The Science Behind Why Your Dreams Are So Weird

In August 2016, Meghan started thinking about dreams. Why can’t anyone agree on why we have them? What do they actually mean? Do they matter? Do mine matter? Below, she asks all those questions and more to the internet, a neurological expert and a Jungian analyst, and in honor of Dreams Month, we’re resharing it today. Happy dreaming.


toddler I’m obsessed with is having a recurring dream about a frog trying to kiss her. She’s almost three, this little pumpkin. Her parents, my friends, are bewildered and exhausted — they have a newborn, too. His tiny duck-fuzz head is sweaty against my chest, his eyelids fluttering through a REM cycle, possibly dreaming (soundlessly, most likely in ghostly forms of black and white, who knows, babies are weirdly possessive of their dreams). Their cat is asleep on the sofa, paws twitching wildly. My friend, their dad, is lying on the floor with his hands across his stomach. I’m not sure when he last slept. “Dreams, man,” he says, shaking his head. “What the shit.”

I dream often and vividly. I respect them, my dreams, am even impressed by them and the power of my strange brain. Unfortunately, my most common dreams predicate anxiety. I have one that absolutely won’t give up: it’s Christmas and I’ve forgotten to buy gifts. I wake sobbing, sticky with heat, reaching for my phone so I can reassure myself to chill, it’s only March. Clearly I’m anxious about something, but why Christmas? And why again and again and again?

Even though we spend a full third of our lives sleeping, deciphering dreams can actually be kind of contentious: ancient civilizations believed dreams were messages from the gods; science has yet to provide a definitive theory; psychoanalysts are divided on their purpose and value; and still, somehow, no one wants to hear about your dreams, which is odd since last night in dreamland I was hanging out in a lo-fi Japanese brothel, and today IRL all I have planned is to buy cat food.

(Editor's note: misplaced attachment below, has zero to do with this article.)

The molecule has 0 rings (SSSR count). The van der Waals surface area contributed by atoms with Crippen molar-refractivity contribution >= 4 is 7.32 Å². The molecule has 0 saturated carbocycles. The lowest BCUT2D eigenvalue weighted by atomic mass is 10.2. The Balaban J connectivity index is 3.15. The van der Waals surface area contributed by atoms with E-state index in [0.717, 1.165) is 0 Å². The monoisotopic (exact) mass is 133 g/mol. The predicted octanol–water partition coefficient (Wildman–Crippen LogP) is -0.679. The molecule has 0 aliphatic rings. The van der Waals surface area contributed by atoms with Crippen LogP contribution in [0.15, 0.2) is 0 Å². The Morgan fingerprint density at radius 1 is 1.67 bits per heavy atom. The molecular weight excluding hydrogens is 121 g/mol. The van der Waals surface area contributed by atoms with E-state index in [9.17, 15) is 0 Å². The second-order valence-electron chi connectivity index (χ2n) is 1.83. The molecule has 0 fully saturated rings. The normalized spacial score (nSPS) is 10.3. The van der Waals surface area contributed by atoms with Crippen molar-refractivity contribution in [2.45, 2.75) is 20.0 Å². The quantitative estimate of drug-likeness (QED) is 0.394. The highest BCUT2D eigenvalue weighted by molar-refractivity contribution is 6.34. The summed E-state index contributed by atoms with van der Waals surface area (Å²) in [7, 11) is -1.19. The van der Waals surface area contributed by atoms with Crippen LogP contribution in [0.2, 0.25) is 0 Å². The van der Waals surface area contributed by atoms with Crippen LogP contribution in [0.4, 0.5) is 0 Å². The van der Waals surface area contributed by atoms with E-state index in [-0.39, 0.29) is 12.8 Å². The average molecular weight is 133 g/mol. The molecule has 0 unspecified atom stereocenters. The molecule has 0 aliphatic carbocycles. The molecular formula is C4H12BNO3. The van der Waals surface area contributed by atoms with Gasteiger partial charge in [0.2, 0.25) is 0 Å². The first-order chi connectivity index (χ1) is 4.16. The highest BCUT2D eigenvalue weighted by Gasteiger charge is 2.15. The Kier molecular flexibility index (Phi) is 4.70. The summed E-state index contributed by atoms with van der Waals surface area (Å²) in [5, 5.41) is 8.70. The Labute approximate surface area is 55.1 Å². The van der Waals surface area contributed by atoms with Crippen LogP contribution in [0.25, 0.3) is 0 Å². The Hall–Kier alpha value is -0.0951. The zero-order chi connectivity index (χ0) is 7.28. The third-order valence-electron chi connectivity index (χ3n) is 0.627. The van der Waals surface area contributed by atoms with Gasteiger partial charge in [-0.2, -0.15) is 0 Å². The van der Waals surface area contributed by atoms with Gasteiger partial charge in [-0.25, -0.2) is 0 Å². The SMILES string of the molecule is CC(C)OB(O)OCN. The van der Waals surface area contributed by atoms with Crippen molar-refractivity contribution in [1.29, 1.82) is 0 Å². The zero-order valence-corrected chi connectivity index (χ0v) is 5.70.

Dreams. What the shit?

REM sleep is where we have our most vivid, memorable dreams, and it’s the strangest thing you’ll ever come across in biology. Our bodies get paralyzed every 90 minutes, our eyes flutter. It’s a very peculiar thing going on where you cannot move, but your brain is more activated and sexually turned on, forced to watch these things we call ‘dreams.’ Why would mother nature do something like that?”

That’s Dr. Patrick McNamara, Associate Professor of Neurology at BU. He’s that rare bird who is more interested in other people’s dreams than his own, the guy you’d want to corner at a cocktail party — a scenario he says happens often. “I could listen to other people’s dreams for hours. Every single dream is a puzzle. It’s an endless frontier, really, and it’s amazing what’s unknown.”

Much of the science of dreams is still theoretical. Dream study happens in sleep labs, where patients are woken up several times over the course of a night to track a dream’s emotional tenor, locations and character interactions. But we’re pretty fallible, us humans, prone to hide or categorize, wanting to please. Still, scientists mostly agree that dreams and REM sleep work to consolidate emotional memories into long-term memories (among other things). This could explain why women are overwhelmingly more able to recall dreams, as we are conditioned to pay more attention to our emotions. Dream recall also differs by personality: For example, introverts recall more dreams than extroverts. Those experiencing PTSD are experiencing fear loops because the fear memory is unable to be desomaticized during dreams (in this case, nightmares), and therefore lingers in the system. All this evidence indicates that dreams are biologically necessary for emotional processing and memory.

Still, the link between dreaming and emotional processing is about as far as most scientists will go, and McNamara, for one, isn’t willing to make the leap into dream analysis as revealing some great unknown. “I do think dreams contain gold,” he says, “so I think they are absolutely central to human cognition. I’m just not so sure that they reflect our personality quirks, or that they are valuable for therapy.”